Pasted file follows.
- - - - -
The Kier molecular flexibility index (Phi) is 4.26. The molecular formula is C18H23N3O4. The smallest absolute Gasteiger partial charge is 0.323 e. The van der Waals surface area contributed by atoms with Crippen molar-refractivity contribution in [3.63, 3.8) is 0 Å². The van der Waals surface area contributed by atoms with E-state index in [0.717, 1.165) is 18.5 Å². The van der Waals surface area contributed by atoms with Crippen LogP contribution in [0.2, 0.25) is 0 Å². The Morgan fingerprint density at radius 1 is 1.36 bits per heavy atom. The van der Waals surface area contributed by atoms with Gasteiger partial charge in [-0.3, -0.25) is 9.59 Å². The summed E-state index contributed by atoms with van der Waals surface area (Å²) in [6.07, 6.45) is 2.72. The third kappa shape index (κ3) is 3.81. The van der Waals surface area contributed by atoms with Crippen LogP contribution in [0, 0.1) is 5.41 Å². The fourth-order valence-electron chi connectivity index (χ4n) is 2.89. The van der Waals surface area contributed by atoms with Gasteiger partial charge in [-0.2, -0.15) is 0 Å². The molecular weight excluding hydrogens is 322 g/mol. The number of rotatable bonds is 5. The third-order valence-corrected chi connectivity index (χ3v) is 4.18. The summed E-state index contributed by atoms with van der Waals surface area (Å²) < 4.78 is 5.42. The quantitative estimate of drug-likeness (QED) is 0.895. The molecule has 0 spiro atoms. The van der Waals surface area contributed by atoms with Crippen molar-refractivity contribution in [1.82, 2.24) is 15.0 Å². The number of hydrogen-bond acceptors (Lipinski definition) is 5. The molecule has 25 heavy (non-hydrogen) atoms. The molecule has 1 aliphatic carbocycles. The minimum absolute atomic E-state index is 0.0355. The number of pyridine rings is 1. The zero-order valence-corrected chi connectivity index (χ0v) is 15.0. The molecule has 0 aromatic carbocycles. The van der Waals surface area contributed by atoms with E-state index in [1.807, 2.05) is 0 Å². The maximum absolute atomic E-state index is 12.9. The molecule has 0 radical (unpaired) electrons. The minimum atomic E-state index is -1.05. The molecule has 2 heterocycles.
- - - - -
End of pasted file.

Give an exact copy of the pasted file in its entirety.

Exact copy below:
The Kier molecular flexibility index (Phi) is 4.26. The molecular formula is C18H23N3O4. The smallest absolute Gasteiger partial charge is 0.323 e. The van der Waals surface area contributed by atoms with Crippen molar-refractivity contribution in [3.63, 3.8) is 0 Å². The van der Waals surface area contributed by atoms with E-state index in [0.717, 1.165) is 18.5 Å². The van der Waals surface area contributed by atoms with Crippen LogP contribution in [0.2, 0.25) is 0 Å². The Morgan fingerprint density at radius 1 is 1.36 bits per heavy atom. The van der Waals surface area contributed by atoms with Gasteiger partial charge in [-0.3, -0.25) is 9.59 Å². The summed E-state index contributed by atoms with van der Waals surface area (Å²) in [6.07, 6.45) is 2.72. The third kappa shape index (κ3) is 3.81. The van der Waals surface area contributed by atoms with Crippen LogP contribution in [0, 0.1) is 5.41 Å². The fourth-order valence-electron chi connectivity index (χ4n) is 2.89. The van der Waals surface area contributed by atoms with Gasteiger partial charge in [-0.2, -0.15) is 0 Å². The molecular weight excluding hydrogens is 322 g/mol. The number of rotatable bonds is 5. The third-order valence-corrected chi connectivity index (χ3v) is 4.18. The summed E-state index contributed by atoms with van der Waals surface area (Å²) < 4.78 is 5.42. The quantitative estimate of drug-likeness (QED) is 0.895. The molecule has 0 spiro atoms. The van der Waals surface area contributed by atoms with Crippen molar-refractivity contribution in [1.82, 2.24) is 15.0 Å². The number of hydrogen-bond acceptors (Lipinski definition) is 5. The molecule has 25 heavy (non-hydrogen) atoms. The molecule has 1 aliphatic carbocycles. The minimum absolute atomic E-state index is 0.0355. The number of pyridine rings is 1. The zero-order valence-corrected chi connectivity index (χ0v) is 15.0. The molecule has 0 aromatic carbocycles. The van der Waals surface area contributed by atoms with E-state index in [1.807, 2.05) is 0 Å². The maximum absolute atomic E-state index is 12.9. The molecule has 0 radical (unpaired) electrons. The minimum atomic E-state index is -1.05. The molecule has 2 heterocycles.